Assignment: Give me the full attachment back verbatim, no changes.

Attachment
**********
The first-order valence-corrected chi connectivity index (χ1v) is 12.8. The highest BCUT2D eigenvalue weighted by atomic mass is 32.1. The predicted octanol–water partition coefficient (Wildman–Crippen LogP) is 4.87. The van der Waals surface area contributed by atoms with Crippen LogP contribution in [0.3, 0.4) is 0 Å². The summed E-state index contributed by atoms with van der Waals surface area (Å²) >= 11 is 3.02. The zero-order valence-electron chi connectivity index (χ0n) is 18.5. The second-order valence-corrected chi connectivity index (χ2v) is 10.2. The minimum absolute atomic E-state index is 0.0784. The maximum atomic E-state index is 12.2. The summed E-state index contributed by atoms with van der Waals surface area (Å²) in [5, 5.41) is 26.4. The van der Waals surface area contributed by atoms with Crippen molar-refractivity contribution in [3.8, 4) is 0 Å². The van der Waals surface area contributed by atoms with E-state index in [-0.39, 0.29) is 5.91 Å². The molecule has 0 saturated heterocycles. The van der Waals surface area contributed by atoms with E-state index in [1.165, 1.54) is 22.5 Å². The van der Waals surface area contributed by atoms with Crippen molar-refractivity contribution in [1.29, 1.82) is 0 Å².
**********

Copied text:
The first-order valence-corrected chi connectivity index (χ1v) is 12.8. The highest BCUT2D eigenvalue weighted by atomic mass is 32.1. The predicted octanol–water partition coefficient (Wildman–Crippen LogP) is 4.87. The van der Waals surface area contributed by atoms with Crippen LogP contribution in [0.3, 0.4) is 0 Å². The summed E-state index contributed by atoms with van der Waals surface area (Å²) >= 11 is 3.02. The zero-order valence-electron chi connectivity index (χ0n) is 18.5. The second-order valence-corrected chi connectivity index (χ2v) is 10.2. The minimum absolute atomic E-state index is 0.0784. The maximum atomic E-state index is 12.2. The summed E-state index contributed by atoms with van der Waals surface area (Å²) in [5, 5.41) is 26.4. The van der Waals surface area contributed by atoms with Crippen molar-refractivity contribution in [3.8, 4) is 0 Å². The van der Waals surface area contributed by atoms with E-state index in [-0.39, 0.29) is 5.91 Å². The molecule has 0 saturated heterocycles. The van der Waals surface area contributed by atoms with E-state index in [1.165, 1.54) is 22.5 Å². The van der Waals surface area contributed by atoms with Crippen molar-refractivity contribution in [1.29, 1.82) is 0 Å².